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requires that INS officials focus not on whether a bona fide and lasting relationship exists at the time the application is reviewed but on whether a valid marriage was entered into in the first place. Whetstone V. INS, 561 F. 2d 1303 (9th Cir. 1977).

SECTION 215. TRAVEL CONTROL DURING TIME OF WAR OR

NATIONAL EMERGENCY

Decisions relevant to this section chiefly have concerned the requirement of American passports by citizens departing from or reentering the United States during a national emergency. In Kent v. Dulles, 357 U.S. 116 (1958), the Supreme Court underscored the critical value of an American passport, particularly in the light of section 215, and found that while the Secretary of State's power to issue passports is discretionary, such discretion is not unbridled. It held that the Secretary of State did not then have authority to deny passports because of Communist membership or associations since the relevant provision of the Internal Security Act had not yet become effective. In Aptheker v. Secretary of State, 378 U.S. 500 (1964), a statutory provision precluding the issuance of passports to Communists was found unconstitutional as too broad. On the other hand, the restrictions imposed on travel of American citizens to Cuba were upheld by the Supreme Court. Zemel v. Rusk, 381 U.S. 1 (1965). Similar restrictions on travel to Communist China have also been upheld. Porter v. Herter, 278 F. 2d 280 (D.C. Cir. 1960) cert, denied, 364 U.S. 837 (1960); Worthy v. Herter, 270 F. 2d 905 (D.C. Cir. 1959); Frank v. Herter, 269 F. 2d 245 (D.C. Cir. 1959), cert. denied, 361 U.S. 918 (1959). However, it has been held that the statute does not authorize the Secretary of State to refuse to issue or renew a passport if the citizen agrees to abide by the area restrictions in using the passport but plans to travel to restricted areas without using his passport, Lynd v. Rusk, 389 F. 2d 940 (D.C. Cir. 1967).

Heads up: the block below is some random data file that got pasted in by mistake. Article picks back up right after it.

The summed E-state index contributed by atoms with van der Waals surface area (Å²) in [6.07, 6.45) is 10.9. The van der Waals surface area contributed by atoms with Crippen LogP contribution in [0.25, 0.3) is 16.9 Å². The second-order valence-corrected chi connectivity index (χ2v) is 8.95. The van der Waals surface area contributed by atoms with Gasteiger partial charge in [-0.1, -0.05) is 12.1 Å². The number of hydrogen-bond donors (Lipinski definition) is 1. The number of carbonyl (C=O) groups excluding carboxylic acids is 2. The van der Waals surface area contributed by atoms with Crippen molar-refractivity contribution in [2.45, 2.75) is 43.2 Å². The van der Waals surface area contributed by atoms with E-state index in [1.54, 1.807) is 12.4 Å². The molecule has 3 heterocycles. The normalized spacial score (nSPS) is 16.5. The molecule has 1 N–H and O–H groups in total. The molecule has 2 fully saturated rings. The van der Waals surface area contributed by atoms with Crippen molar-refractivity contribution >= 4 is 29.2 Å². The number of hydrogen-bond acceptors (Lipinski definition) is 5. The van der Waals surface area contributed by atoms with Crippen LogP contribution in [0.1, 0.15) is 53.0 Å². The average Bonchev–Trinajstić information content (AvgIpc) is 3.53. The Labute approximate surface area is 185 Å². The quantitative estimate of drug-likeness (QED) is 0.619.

In another type of restrictive situation, not limited in scope to times of war or national emergency, the Supreme Court in Califano v. Aznavorian, 439 U.S. 170 (1978), held that section 1611(b) of the Social Security Act, which provides that no person shall receive Supplemental Security Income benefits for any month spent entirely outside the United States, has a rational basis and its incidental effect on the freedom of international travel does not render it unconstitutional.

In Worthy v. United States, 328 F. 2d 386 (5th Cir. 1964), the criminal penalty imposed upon a citizen entering the United States without à valid passport was found unconstitutional as an improper restraint on his right to return to his own country. Moreover, the Supreme Court has held that the criminal penalties imposed by this section apply only to one'who has departed without a valid passport and are inapplicable when the holder of the passport simply violates restrictions on its use. United States v. Laub, 385 U.S. 475 (1967); Travis v. United States, 385 U.S. 491 (1967).

SECTION 224. IMMEDIATE RELATIVE AND SPECIAL IMMIGRANT

VISAS